In a preferred approach, such inks are placed on a substrate by use of a corresponding printing technique. Those familiar with traditional semiconductor fabrication techniques such as vacuum deposition will know that the word “printing” is sometimes used loosely in those arts to refer to such techniques. As used herein, however, the word “printing” is used in a more mainstream and traditional sense and does not include such techniques as vacuum deposition that involve, for example, a state change of the transferred medium in order to effect the desired material placement. Accordingly, “printing” will be understood to include such techniques as spraying, screen printing, offset printing, gravure printing, xerographic printing, flexography printing, inkjetting, microdispensing, stamping, and the like. It will be understood that these teachings are compatible with the use of a plurality of such printing techniques during fabrication of a given element such as a semiconductor device. For example, it may be desirable to print a first device element (or portion of a device element) using a first ink and a first printing process and a second, different ink using a second, different print process for a different device element (or portion of the first device element).
For purposes of illustration and not by way of limitation, a transistor can be formed using such materials and processes as follows. A gate can be printed on a substrate of choice using a conductive ink of choice (such as but not limited to a functional ink containing copper or silver, such as DuPont's Ag 5028 combined with 2% 3610 thinner). Pursuant to one approach, air is blown over the printed surface after a delay of, for example, four seconds. An appropriate solvent can then be used to further form, define, or otherwise remove excess material from the substrate. Thermal curing at around 120 degrees Centigrade for 30 minutes can then be employed to assure that the printed gate will suitably adhere to the substrate.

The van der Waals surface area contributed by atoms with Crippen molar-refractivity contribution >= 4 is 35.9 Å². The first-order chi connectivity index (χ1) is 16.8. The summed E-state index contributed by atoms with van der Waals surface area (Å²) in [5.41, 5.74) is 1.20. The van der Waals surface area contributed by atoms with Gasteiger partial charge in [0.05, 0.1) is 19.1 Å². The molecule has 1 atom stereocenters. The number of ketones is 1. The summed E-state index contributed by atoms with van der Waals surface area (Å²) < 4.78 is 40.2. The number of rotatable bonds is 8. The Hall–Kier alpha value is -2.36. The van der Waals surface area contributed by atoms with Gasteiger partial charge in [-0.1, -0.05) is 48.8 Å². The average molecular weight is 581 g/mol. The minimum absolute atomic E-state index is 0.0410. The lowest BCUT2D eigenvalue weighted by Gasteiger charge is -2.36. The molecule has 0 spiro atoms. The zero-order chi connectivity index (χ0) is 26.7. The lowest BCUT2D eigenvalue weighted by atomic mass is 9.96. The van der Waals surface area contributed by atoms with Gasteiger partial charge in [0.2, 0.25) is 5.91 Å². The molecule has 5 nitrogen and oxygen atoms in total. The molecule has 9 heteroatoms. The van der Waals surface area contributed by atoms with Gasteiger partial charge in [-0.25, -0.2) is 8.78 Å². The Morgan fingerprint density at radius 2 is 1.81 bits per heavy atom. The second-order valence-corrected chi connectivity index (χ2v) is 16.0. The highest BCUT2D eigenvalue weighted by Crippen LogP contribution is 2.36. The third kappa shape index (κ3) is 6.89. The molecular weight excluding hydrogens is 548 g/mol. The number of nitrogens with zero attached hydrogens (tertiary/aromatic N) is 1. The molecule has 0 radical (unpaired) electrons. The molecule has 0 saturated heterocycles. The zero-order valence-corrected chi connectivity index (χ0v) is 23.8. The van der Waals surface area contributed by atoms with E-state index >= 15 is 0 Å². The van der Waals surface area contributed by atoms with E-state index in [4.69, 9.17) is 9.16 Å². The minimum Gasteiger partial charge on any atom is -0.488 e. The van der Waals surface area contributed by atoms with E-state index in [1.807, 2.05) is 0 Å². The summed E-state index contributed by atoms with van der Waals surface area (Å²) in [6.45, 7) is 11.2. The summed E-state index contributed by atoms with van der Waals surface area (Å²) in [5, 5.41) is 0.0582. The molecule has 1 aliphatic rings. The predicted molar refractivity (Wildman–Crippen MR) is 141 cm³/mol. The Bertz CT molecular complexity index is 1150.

A dielectric layer may then be printed over at least a substantial portion of the above-mentioned gate using, for example, an appropriate epoxy-based functional ink (such as, for example, DuPont's 5018A ultraviolet curable material). By one approach, the dielectric layer comprises a laminate of two or more layers. When so fabricated, each layer can be cured under an ultraviolet lamp before applying a next layer.
Additional electrodes are then again printed and cured using, for example, a copper or silver-based electrically conductive functional ink (such as, for example, DuPont's Ag 5028 with 2% 3610 thinner). These additional electrodes can comprise, for example, a source electrode and a drain electrode. A semiconductor material ink, such as but not limited to an organic semiconductor material ink such as various formulations of polythiophene or a polythiophene-family material such as poly(3-hexylthiophene) or an inorganic semiconductor material ink such as SnO2, SnO, ZnO, Ge, Si, GaAs, InAs, InP, SiC, CdSe, and various forms of carbon (including carbon nanotubes), is then printed to provide an area of semiconductor material that bridges a gap between the source electrode and the drain electrode.